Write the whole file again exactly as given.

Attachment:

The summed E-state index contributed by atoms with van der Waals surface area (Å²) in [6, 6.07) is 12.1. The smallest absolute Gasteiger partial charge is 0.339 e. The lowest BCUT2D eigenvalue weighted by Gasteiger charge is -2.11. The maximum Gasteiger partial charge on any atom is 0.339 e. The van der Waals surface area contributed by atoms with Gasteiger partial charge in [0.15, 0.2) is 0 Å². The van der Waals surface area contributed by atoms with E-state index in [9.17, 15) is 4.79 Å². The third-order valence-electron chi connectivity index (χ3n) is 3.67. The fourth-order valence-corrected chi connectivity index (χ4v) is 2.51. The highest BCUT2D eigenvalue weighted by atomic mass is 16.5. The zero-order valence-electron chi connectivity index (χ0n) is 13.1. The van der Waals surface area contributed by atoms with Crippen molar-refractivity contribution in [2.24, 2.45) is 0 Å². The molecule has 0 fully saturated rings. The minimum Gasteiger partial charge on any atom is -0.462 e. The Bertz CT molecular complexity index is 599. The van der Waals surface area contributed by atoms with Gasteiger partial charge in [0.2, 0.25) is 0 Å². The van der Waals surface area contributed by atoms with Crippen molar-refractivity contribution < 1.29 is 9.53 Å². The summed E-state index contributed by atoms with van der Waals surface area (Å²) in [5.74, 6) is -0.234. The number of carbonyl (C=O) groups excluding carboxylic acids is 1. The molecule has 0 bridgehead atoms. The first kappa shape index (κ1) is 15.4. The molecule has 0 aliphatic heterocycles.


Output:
The summed E-state index contributed by atoms with van der Waals surface area (Å²) in [6, 6.07) is 12.1. The smallest absolute Gasteiger partial charge is 0.339 e. The lowest BCUT2D eigenvalue weighted by Gasteiger charge is -2.11. The maximum Gasteiger partial charge on any atom is 0.339 e. The van der Waals surface area contributed by atoms with Gasteiger partial charge in [0.15, 0.2) is 0 Å². The van der Waals surface area contributed by atoms with E-state index in [9.17, 15) is 4.79 Å². The third-order valence-electron chi connectivity index (χ3n) is 3.67. The fourth-order valence-corrected chi connectivity index (χ4v) is 2.51. The highest BCUT2D eigenvalue weighted by atomic mass is 16.5. The zero-order valence-electron chi connectivity index (χ0n) is 13.1. The van der Waals surface area contributed by atoms with Crippen molar-refractivity contribution in [2.24, 2.45) is 0 Å². The molecule has 0 fully saturated rings. The minimum Gasteiger partial charge on any atom is -0.462 e. The Bertz CT molecular complexity index is 599. The van der Waals surface area contributed by atoms with Gasteiger partial charge in [0.2, 0.25) is 0 Å². The van der Waals surface area contributed by atoms with Crippen molar-refractivity contribution < 1.29 is 9.53 Å². The summed E-state index contributed by atoms with van der Waals surface area (Å²) in [5.74, 6) is -0.234. The number of carbonyl (C=O) groups excluding carboxylic acids is 1. The molecule has 0 bridgehead atoms. The first kappa shape index (κ1) is 15.4. The molecule has 0 aliphatic heterocycles.